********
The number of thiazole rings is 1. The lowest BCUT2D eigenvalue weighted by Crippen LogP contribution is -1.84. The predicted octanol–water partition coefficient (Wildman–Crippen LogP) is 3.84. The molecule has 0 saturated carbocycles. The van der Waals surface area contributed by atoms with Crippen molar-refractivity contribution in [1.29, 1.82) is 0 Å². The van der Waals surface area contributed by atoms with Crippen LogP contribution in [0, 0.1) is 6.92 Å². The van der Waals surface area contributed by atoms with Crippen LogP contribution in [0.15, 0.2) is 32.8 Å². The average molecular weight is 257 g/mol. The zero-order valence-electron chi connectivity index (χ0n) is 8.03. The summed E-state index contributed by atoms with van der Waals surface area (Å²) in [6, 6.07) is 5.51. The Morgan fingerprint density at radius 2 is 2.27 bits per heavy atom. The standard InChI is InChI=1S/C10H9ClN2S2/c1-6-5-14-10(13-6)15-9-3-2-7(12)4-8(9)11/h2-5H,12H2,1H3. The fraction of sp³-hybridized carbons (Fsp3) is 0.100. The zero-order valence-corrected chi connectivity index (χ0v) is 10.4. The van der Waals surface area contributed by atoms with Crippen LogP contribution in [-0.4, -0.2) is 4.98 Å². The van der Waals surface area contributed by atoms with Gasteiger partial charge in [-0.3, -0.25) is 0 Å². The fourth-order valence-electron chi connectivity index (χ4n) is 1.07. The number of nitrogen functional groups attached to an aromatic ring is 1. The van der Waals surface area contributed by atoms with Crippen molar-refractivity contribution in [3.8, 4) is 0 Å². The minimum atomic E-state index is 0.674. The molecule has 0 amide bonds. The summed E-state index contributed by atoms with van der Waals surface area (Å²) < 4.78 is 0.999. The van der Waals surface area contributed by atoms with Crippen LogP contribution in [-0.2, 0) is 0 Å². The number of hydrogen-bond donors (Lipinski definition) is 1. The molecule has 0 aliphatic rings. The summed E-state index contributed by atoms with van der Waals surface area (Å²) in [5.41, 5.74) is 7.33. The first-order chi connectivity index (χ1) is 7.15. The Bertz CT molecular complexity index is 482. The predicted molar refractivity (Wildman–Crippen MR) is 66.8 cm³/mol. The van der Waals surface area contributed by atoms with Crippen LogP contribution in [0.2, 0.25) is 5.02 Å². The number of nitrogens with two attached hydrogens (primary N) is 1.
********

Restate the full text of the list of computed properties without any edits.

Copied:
The number of thiazole rings is 1. The lowest BCUT2D eigenvalue weighted by Crippen LogP contribution is -1.84. The predicted octanol–water partition coefficient (Wildman–Crippen LogP) is 3.84. The molecule has 0 saturated carbocycles. The van der Waals surface area contributed by atoms with Crippen molar-refractivity contribution in [1.29, 1.82) is 0 Å². The van der Waals surface area contributed by atoms with Crippen LogP contribution in [0, 0.1) is 6.92 Å². The van der Waals surface area contributed by atoms with Crippen LogP contribution in [0.15, 0.2) is 32.8 Å². The average molecular weight is 257 g/mol. The zero-order valence-electron chi connectivity index (χ0n) is 8.03. The summed E-state index contributed by atoms with van der Waals surface area (Å²) in [6, 6.07) is 5.51. The Morgan fingerprint density at radius 2 is 2.27 bits per heavy atom. The standard InChI is InChI=1S/C10H9ClN2S2/c1-6-5-14-10(13-6)15-9-3-2-7(12)4-8(9)11/h2-5H,12H2,1H3. The fraction of sp³-hybridized carbons (Fsp3) is 0.100. The zero-order valence-corrected chi connectivity index (χ0v) is 10.4. The van der Waals surface area contributed by atoms with Crippen LogP contribution in [-0.4, -0.2) is 4.98 Å². The van der Waals surface area contributed by atoms with Gasteiger partial charge in [-0.3, -0.25) is 0 Å². The fourth-order valence-electron chi connectivity index (χ4n) is 1.07. The number of nitrogen functional groups attached to an aromatic ring is 1. The van der Waals surface area contributed by atoms with Crippen molar-refractivity contribution in [3.8, 4) is 0 Å². The minimum atomic E-state index is 0.674. The molecule has 0 amide bonds. The summed E-state index contributed by atoms with van der Waals surface area (Å²) < 4.78 is 0.999. The van der Waals surface area contributed by atoms with Crippen LogP contribution in [-0.2, 0) is 0 Å². The number of hydrogen-bond donors (Lipinski definition) is 1. The molecule has 0 aliphatic rings. The summed E-state index contributed by atoms with van der Waals surface area (Å²) in [5.41, 5.74) is 7.33. The first-order chi connectivity index (χ1) is 7.15. The Bertz CT molecular complexity index is 482. The predicted molar refractivity (Wildman–Crippen MR) is 66.8 cm³/mol. The van der Waals surface area contributed by atoms with Crippen LogP contribution in [0.2, 0.25) is 5.02 Å². The number of nitrogens with two attached hydrogens (primary N) is 1.